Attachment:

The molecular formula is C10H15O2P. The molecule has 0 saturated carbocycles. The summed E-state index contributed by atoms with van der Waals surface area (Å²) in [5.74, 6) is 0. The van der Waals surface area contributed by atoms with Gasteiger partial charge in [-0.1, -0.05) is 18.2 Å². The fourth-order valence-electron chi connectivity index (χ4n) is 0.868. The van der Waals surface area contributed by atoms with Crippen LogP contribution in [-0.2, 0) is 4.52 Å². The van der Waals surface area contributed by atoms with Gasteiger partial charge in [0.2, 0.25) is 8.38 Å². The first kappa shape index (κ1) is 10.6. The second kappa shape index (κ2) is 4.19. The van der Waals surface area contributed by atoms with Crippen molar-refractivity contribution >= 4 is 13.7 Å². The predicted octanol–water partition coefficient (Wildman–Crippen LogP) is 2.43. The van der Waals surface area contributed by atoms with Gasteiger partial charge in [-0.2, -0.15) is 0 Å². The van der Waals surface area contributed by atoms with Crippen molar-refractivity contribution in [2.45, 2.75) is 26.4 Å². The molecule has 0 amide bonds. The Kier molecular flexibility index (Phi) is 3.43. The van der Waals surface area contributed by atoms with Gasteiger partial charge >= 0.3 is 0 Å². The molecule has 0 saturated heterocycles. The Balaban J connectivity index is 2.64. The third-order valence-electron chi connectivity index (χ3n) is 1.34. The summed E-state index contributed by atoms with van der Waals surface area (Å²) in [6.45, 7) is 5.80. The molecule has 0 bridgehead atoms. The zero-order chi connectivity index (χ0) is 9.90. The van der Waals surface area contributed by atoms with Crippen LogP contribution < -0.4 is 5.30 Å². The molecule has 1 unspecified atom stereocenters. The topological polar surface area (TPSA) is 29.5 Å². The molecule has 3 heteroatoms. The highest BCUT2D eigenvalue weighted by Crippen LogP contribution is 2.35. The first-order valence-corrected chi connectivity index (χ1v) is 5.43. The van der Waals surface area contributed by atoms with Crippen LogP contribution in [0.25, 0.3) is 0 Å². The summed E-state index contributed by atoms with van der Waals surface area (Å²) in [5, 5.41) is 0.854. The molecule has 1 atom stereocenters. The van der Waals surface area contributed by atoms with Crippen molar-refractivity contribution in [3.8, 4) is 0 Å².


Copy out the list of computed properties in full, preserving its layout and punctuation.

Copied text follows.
The molecular formula is C10H15O2P. The molecule has 0 saturated carbocycles. The summed E-state index contributed by atoms with van der Waals surface area (Å²) in [5.74, 6) is 0. The van der Waals surface area contributed by atoms with Gasteiger partial charge in [-0.1, -0.05) is 18.2 Å². The fourth-order valence-electron chi connectivity index (χ4n) is 0.868. The van der Waals surface area contributed by atoms with Crippen LogP contribution in [-0.2, 0) is 4.52 Å². The van der Waals surface area contributed by atoms with Gasteiger partial charge in [0.2, 0.25) is 8.38 Å². The first kappa shape index (κ1) is 10.6. The second kappa shape index (κ2) is 4.19. The van der Waals surface area contributed by atoms with Crippen molar-refractivity contribution >= 4 is 13.7 Å². The predicted octanol–water partition coefficient (Wildman–Crippen LogP) is 2.43. The van der Waals surface area contributed by atoms with Gasteiger partial charge in [-0.2, -0.15) is 0 Å². The van der Waals surface area contributed by atoms with Crippen molar-refractivity contribution in [2.45, 2.75) is 26.4 Å². The molecule has 0 amide bonds. The Kier molecular flexibility index (Phi) is 3.43. The van der Waals surface area contributed by atoms with Gasteiger partial charge >= 0.3 is 0 Å². The molecule has 0 saturated heterocycles. The Balaban J connectivity index is 2.64. The third-order valence-electron chi connectivity index (χ3n) is 1.34. The summed E-state index contributed by atoms with van der Waals surface area (Å²) in [6.45, 7) is 5.80. The molecule has 0 bridgehead atoms. The zero-order chi connectivity index (χ0) is 9.90. The van der Waals surface area contributed by atoms with Crippen LogP contribution < -0.4 is 5.30 Å². The molecule has 1 unspecified atom stereocenters. The topological polar surface area (TPSA) is 29.5 Å². The molecule has 3 heteroatoms. The highest BCUT2D eigenvalue weighted by Crippen LogP contribution is 2.35. The first-order valence-corrected chi connectivity index (χ1v) is 5.43. The van der Waals surface area contributed by atoms with Crippen LogP contribution in [0.25, 0.3) is 0 Å². The summed E-state index contributed by atoms with van der Waals surface area (Å²) in [5, 5.41) is 0.854. The molecule has 1 atom stereocenters. The van der Waals surface area contributed by atoms with Crippen molar-refractivity contribution in [3.8, 4) is 0 Å².